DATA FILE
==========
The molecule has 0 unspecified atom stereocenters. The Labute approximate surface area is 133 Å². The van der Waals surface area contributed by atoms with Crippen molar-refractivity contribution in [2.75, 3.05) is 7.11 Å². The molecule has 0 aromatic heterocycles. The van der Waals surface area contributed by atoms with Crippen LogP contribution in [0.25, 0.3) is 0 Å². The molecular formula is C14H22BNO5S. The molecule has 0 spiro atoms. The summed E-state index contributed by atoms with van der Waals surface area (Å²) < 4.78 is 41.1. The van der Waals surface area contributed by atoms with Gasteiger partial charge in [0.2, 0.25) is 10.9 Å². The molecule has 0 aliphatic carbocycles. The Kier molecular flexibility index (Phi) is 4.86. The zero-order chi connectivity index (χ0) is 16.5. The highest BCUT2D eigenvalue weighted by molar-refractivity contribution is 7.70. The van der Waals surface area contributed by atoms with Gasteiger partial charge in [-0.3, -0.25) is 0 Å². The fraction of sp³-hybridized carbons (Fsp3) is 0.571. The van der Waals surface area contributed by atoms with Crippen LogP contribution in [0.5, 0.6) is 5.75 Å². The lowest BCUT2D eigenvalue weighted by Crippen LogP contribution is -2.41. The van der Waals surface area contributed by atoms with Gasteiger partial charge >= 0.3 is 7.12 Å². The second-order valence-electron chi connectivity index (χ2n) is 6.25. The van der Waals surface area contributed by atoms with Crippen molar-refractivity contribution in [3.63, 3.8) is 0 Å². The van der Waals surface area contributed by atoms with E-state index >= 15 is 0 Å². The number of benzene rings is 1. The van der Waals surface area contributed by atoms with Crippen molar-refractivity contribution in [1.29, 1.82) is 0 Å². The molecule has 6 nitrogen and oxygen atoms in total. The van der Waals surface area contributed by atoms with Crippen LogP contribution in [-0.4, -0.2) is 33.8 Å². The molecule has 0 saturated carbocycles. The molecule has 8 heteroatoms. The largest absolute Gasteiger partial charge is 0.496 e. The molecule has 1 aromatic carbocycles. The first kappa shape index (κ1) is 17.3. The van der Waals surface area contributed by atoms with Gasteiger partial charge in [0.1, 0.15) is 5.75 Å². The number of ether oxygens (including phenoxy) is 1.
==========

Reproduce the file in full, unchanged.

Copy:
The molecule has 0 unspecified atom stereocenters. The Labute approximate surface area is 133 Å². The van der Waals surface area contributed by atoms with Crippen molar-refractivity contribution in [2.75, 3.05) is 7.11 Å². The molecule has 0 aromatic heterocycles. The van der Waals surface area contributed by atoms with Crippen LogP contribution in [0.25, 0.3) is 0 Å². The molecular formula is C14H22BNO5S. The molecule has 0 spiro atoms. The summed E-state index contributed by atoms with van der Waals surface area (Å²) < 4.78 is 41.1. The van der Waals surface area contributed by atoms with Gasteiger partial charge in [0.2, 0.25) is 10.9 Å². The molecule has 0 aliphatic carbocycles. The Kier molecular flexibility index (Phi) is 4.86. The zero-order chi connectivity index (χ0) is 16.5. The highest BCUT2D eigenvalue weighted by molar-refractivity contribution is 7.70. The van der Waals surface area contributed by atoms with Gasteiger partial charge in [-0.3, -0.25) is 0 Å². The fraction of sp³-hybridized carbons (Fsp3) is 0.571. The van der Waals surface area contributed by atoms with Crippen LogP contribution in [0.5, 0.6) is 5.75 Å². The lowest BCUT2D eigenvalue weighted by Crippen LogP contribution is -2.41. The van der Waals surface area contributed by atoms with Gasteiger partial charge >= 0.3 is 7.12 Å². The second-order valence-electron chi connectivity index (χ2n) is 6.25. The van der Waals surface area contributed by atoms with Crippen molar-refractivity contribution in [3.63, 3.8) is 0 Å². The van der Waals surface area contributed by atoms with E-state index >= 15 is 0 Å². The number of benzene rings is 1. The van der Waals surface area contributed by atoms with Crippen molar-refractivity contribution in [1.29, 1.82) is 0 Å². The molecule has 6 nitrogen and oxygen atoms in total. The van der Waals surface area contributed by atoms with Crippen LogP contribution in [-0.4, -0.2) is 33.8 Å². The molecule has 0 saturated carbocycles. The molecule has 8 heteroatoms. The largest absolute Gasteiger partial charge is 0.496 e. The molecule has 1 aromatic carbocycles. The first kappa shape index (κ1) is 17.3. The van der Waals surface area contributed by atoms with Gasteiger partial charge in [0.1, 0.15) is 5.75 Å². The number of ether oxygens (including phenoxy) is 1.